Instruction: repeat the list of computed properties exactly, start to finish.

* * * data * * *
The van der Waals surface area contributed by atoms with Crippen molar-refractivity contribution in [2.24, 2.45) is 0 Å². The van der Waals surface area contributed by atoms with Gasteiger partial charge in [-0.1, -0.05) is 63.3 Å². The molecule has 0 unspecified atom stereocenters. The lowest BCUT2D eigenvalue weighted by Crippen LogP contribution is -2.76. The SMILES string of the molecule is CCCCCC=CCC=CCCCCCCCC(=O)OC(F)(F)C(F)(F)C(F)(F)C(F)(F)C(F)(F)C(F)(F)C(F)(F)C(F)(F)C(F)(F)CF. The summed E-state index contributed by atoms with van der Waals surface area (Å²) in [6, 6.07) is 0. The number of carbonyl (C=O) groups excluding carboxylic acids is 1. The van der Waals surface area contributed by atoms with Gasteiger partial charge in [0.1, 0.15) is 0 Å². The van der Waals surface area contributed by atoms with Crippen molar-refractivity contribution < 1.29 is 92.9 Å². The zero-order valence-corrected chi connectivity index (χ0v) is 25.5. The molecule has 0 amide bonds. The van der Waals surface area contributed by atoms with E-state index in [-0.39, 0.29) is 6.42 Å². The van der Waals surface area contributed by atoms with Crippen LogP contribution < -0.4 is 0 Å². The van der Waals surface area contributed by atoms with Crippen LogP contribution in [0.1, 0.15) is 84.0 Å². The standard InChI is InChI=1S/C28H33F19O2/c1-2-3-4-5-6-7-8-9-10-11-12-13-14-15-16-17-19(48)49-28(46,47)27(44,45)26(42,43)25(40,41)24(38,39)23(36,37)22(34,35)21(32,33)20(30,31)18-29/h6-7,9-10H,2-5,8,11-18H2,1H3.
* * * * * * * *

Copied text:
The van der Waals surface area contributed by atoms with Crippen molar-refractivity contribution in [2.24, 2.45) is 0 Å². The van der Waals surface area contributed by atoms with Gasteiger partial charge in [-0.1, -0.05) is 63.3 Å². The molecule has 0 unspecified atom stereocenters. The lowest BCUT2D eigenvalue weighted by Crippen LogP contribution is -2.76. The SMILES string of the molecule is CCCCCC=CCC=CCCCCCCCC(=O)OC(F)(F)C(F)(F)C(F)(F)C(F)(F)C(F)(F)C(F)(F)C(F)(F)C(F)(F)C(F)(F)CF. The summed E-state index contributed by atoms with van der Waals surface area (Å²) in [6, 6.07) is 0. The number of carbonyl (C=O) groups excluding carboxylic acids is 1. The van der Waals surface area contributed by atoms with Gasteiger partial charge in [0.1, 0.15) is 0 Å². The van der Waals surface area contributed by atoms with Crippen molar-refractivity contribution < 1.29 is 92.9 Å². The zero-order valence-corrected chi connectivity index (χ0v) is 25.5. The molecule has 0 amide bonds. The van der Waals surface area contributed by atoms with E-state index in [-0.39, 0.29) is 6.42 Å². The van der Waals surface area contributed by atoms with Crippen LogP contribution < -0.4 is 0 Å². The van der Waals surface area contributed by atoms with Crippen LogP contribution in [0.1, 0.15) is 84.0 Å². The standard InChI is InChI=1S/C28H33F19O2/c1-2-3-4-5-6-7-8-9-10-11-12-13-14-15-16-17-19(48)49-28(46,47)27(44,45)26(42,43)25(40,41)24(38,39)23(36,37)22(34,35)21(32,33)20(30,31)18-29/h6-7,9-10H,2-5,8,11-18H2,1H3.